Discussion in 'Back to Basics' started by Equilibrium, Feb 27, 2011.
How to can butter, http://www.hardcorepreppers.com/files/Canning Butter.pdf
Interesting. Definitely cheaper than "Red Feather" canned butter.
Oh ya baby!!!! I saw the price of dairy shoot through the ceiling and remembered watching a YouTube on canning butter and well.... the rest is history. I bought 20lbs of store brand butter today. Next month I'll buy another 20 lbs.
Adding- THE BUTTER I BOUGHT WAS SALTED.
I wonder how folks in southern Florida keep their stored goods cool? It just dawned on me that if I move back there, I might have to dig a water hole.
This has been discussed before, and I suspect it will until the next millenium. You might want to read the posts in this link or do the suggested online search and read the pro and cons.
Yes you can die from home so called canned butter.
The following link is the source of the counter article below. IMHO, the oven method of so called home canning of butter is not safe, and is playing russian roulette with botulism poisoning and possible death!
National Center for Home Food Preservation | Canning FAQs
National Center for Home Food Preservation
Should I use directions for canning butter at home that I see on the Internet?
Indeed, there are some directions for 'canning' butter in circulation on the Internet. Most of what we have seen are not really canning, as they do not have Boiling Water or Pressure Canning processes applied to the filled jar. Jars are preheated, the butter is melted down and poured into the jars, and the lids are put on the jars. Some directions say to put the jars in the refrigerator as they re-harden, but to keep shaking them at regular intervals to keep the separating butter better mixed as it hardens. This is merely storing butter in canning jars, not ‘canning’. True home canning is when the food is heated enough to destroy or sufficiently acid enough to prevent growth of all spores of Clostridium botulinum (that causes botulism) and other pathogens during room temperature storage on the shelf.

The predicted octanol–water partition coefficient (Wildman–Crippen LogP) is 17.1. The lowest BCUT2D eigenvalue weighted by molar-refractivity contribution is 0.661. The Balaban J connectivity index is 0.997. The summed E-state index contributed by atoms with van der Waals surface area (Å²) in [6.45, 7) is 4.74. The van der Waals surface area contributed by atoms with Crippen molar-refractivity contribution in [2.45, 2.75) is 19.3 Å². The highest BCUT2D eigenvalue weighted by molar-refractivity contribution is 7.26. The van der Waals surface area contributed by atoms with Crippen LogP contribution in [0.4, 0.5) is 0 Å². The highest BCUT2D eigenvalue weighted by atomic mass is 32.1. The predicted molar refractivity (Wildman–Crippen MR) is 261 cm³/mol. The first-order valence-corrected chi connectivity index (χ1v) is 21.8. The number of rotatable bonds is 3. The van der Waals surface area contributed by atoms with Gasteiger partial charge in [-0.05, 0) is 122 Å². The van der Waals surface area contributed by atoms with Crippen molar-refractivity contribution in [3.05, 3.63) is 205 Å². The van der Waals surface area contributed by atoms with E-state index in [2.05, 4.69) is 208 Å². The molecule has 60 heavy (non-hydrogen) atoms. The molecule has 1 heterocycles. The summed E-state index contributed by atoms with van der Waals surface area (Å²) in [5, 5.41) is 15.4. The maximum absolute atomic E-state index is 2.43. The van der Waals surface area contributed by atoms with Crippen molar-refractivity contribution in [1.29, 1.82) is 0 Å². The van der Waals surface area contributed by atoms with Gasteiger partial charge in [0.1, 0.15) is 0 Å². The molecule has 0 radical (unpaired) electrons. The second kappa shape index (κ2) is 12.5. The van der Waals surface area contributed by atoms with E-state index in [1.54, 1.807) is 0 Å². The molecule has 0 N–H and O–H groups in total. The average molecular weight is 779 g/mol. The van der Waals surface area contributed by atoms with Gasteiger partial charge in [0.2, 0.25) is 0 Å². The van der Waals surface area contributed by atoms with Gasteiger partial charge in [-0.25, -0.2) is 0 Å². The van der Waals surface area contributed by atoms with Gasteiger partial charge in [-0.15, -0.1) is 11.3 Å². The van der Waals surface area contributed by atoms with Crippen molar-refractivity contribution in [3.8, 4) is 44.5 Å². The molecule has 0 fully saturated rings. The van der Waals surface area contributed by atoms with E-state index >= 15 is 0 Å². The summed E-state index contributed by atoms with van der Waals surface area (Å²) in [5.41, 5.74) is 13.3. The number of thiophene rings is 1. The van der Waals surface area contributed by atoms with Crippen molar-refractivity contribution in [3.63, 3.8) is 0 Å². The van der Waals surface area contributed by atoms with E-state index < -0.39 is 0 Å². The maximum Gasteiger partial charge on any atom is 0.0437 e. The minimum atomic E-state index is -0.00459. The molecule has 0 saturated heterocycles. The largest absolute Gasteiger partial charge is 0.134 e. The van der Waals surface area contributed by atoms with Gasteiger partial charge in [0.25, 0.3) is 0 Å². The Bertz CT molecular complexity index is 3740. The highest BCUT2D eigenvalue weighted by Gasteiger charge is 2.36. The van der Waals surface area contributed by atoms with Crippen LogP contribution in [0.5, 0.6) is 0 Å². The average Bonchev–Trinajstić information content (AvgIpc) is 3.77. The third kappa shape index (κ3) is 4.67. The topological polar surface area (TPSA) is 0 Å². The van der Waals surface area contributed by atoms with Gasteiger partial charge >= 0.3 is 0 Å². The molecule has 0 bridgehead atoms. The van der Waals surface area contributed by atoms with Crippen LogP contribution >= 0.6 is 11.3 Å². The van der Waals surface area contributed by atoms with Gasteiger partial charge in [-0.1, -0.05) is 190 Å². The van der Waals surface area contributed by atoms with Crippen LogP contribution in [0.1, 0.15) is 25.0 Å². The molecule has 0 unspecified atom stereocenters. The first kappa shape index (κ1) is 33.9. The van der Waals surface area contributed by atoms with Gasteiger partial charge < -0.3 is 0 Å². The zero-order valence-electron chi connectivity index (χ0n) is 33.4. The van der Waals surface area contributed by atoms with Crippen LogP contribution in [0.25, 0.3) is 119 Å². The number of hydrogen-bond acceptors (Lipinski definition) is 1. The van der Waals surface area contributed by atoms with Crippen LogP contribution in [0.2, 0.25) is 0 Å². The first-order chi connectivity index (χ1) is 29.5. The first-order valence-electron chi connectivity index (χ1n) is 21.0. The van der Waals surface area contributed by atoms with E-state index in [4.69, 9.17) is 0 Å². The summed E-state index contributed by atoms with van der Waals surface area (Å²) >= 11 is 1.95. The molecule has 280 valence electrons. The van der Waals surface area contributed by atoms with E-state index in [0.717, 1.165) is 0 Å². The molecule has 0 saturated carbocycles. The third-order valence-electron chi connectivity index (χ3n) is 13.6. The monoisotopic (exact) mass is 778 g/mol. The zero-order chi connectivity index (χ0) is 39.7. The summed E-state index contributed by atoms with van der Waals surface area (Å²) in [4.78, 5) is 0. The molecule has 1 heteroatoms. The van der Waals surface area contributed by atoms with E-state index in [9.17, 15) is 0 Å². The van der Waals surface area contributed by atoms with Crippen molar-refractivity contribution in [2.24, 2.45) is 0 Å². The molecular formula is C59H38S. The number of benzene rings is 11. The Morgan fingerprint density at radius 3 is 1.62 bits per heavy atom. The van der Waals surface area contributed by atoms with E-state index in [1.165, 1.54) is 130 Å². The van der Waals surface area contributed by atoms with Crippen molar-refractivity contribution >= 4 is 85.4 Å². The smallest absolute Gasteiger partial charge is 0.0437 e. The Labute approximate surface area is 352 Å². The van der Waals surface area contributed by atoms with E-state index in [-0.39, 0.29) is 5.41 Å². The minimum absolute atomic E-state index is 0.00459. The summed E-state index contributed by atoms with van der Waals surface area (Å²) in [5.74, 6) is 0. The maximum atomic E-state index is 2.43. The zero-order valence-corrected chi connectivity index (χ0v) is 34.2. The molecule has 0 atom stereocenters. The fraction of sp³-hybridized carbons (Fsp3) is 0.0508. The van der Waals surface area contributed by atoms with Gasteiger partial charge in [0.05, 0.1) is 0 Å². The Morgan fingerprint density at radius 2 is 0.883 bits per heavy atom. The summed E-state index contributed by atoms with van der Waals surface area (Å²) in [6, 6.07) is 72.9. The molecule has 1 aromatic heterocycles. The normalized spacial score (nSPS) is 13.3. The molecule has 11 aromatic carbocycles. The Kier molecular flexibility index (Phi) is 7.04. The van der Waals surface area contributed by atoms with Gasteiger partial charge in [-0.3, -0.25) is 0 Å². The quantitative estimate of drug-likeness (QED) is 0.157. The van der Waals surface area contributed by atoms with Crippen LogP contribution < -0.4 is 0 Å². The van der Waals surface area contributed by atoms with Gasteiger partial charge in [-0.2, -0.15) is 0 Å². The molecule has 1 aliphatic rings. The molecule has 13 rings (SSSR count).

Additionally, when you consider the economics of the process (energy costs involved with heating, cost of jars and lids, etc.), even if the butter is bought on sale, it may not be economically viable to prepare butter to store for years in this manner. Good quality butter is readily available at all times, if butter is needed for fresh use. If the concern is about emergency food supplies, there are dry forms of butter that can be purchased and stored, oils that can be used in an emergency, or commercially canned butter in tins (although we have only seen this for sale from other countries). Melted and re-hardened butter may not function the same as original butter in many types of baking anyway.
There are a few issues with the common directions circulating on the Internet at this time (Spring 2006):
Physical safety and food quality: In the provided directions, the jars are preheated in an oven (dry-heat), which is not recommended for canning jars. Manufacturers of canning jars do not recommend baking or oven canning in the jars. It is very risky with regard to causing jar breakage. There is no guarantee that the jars heated in this dry manner are sufficiently heated to sterilize them, as we do not have data on sterilizing jar surfaces by this dry-heating method.
The butter is not really being 'canned'; it is simply being melted and put in canning jars, and covered with lids. Due to some heat present from the hot melted butters and preheated jars, some degree of vacuum is pulled on the lids to develop a seal. It rarely is as strong a vacuum as you obtain in jars sealed through heat processing. The practice in these 'canned' butter directions is referred to as 'open-kettle' canning in our terminology, which is really no canning at all, since the jar (with product in it) is not being heat processed before storage.